Corporations that may temporarily forgo VPN-only access due to increased load on the system and limit the number of connections allowed are also at risk, given that their servers are being accessed directly from employee computers that may be compromised if the employee’s hardware is already infected. Companies without appropriate response plans to incidents that require a large number of employees to work-from-home are likely to face such difficulties again, with the potential for cybercriminals to research targets, choosing ones that faced the most disruptions while attempting to switch over.
High-level cyber attacks
On the other hand, the main motivation for state actors to engage in cyber crime is espionage to obtain confidential information. As countries across the region continue to impose restrictions on international travel, state actors will become more reliant on cyber espionage to access sensitive information, which may lead to a spike in state-sponsored cyber attacks. Such attacks are likely to mainly target the oil and gas sector, telecommunications, transportation, and government agencies and infrastructure.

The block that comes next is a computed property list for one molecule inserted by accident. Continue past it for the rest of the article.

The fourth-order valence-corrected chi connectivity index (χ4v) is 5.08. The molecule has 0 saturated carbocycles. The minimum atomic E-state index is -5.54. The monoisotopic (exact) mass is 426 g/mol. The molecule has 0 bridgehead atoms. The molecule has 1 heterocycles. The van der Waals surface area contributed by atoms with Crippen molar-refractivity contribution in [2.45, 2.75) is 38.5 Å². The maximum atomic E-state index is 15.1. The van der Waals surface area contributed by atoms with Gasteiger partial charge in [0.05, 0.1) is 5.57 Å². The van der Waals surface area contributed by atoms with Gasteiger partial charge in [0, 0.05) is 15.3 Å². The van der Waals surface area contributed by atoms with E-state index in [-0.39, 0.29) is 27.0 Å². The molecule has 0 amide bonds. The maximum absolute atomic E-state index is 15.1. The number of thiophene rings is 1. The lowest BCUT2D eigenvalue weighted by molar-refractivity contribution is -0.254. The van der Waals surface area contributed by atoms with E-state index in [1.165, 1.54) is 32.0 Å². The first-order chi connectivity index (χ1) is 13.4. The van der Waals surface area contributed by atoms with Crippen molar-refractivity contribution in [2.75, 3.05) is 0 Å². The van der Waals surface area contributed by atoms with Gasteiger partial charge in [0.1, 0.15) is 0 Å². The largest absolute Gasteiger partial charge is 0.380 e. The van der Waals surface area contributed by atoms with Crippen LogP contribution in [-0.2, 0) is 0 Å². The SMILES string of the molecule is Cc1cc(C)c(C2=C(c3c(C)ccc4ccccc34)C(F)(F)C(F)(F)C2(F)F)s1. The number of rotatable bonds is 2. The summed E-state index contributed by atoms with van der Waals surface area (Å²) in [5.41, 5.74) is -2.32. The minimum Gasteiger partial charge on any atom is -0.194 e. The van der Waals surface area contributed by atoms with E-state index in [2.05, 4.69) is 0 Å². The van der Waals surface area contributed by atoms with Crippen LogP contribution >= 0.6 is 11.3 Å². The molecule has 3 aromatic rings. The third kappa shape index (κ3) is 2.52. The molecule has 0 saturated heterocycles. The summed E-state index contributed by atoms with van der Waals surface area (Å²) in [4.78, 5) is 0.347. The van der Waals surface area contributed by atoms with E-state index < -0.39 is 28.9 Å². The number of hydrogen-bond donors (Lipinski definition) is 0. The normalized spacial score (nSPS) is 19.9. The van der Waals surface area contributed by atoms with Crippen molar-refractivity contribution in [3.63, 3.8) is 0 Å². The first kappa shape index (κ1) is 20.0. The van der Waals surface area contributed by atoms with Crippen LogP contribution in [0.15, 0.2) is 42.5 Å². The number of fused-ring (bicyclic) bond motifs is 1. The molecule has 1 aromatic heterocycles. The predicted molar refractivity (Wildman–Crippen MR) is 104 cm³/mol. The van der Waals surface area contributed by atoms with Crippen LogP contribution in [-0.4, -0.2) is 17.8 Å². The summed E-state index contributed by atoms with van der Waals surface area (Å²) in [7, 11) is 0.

Multiple state-sponsored groups have allegedly utilized COVID-19 concerns as part of wider geopolitical campaigns, with incidents involving China, North Korea, and Russia. In Russia, hackers from the Hades group allegedly carried out a trojan attack in Ukraine, which was hidden in documents resembling information about the virus, appearing to be from the Ministry of Health. The information reportedly led to unrest in the country, over false reports of COVID-19 cases on February 20. Chinese groups with alleged state links sent emails containing attachments designed to look like emails from the Vietnamese Prime Minister about the virus outbreak, which installed trojan malware in computers of the victims. North Korean hackers allegedly employed similar tactics, attempting to disguise malware as information about South Korea’s response to COVID-19.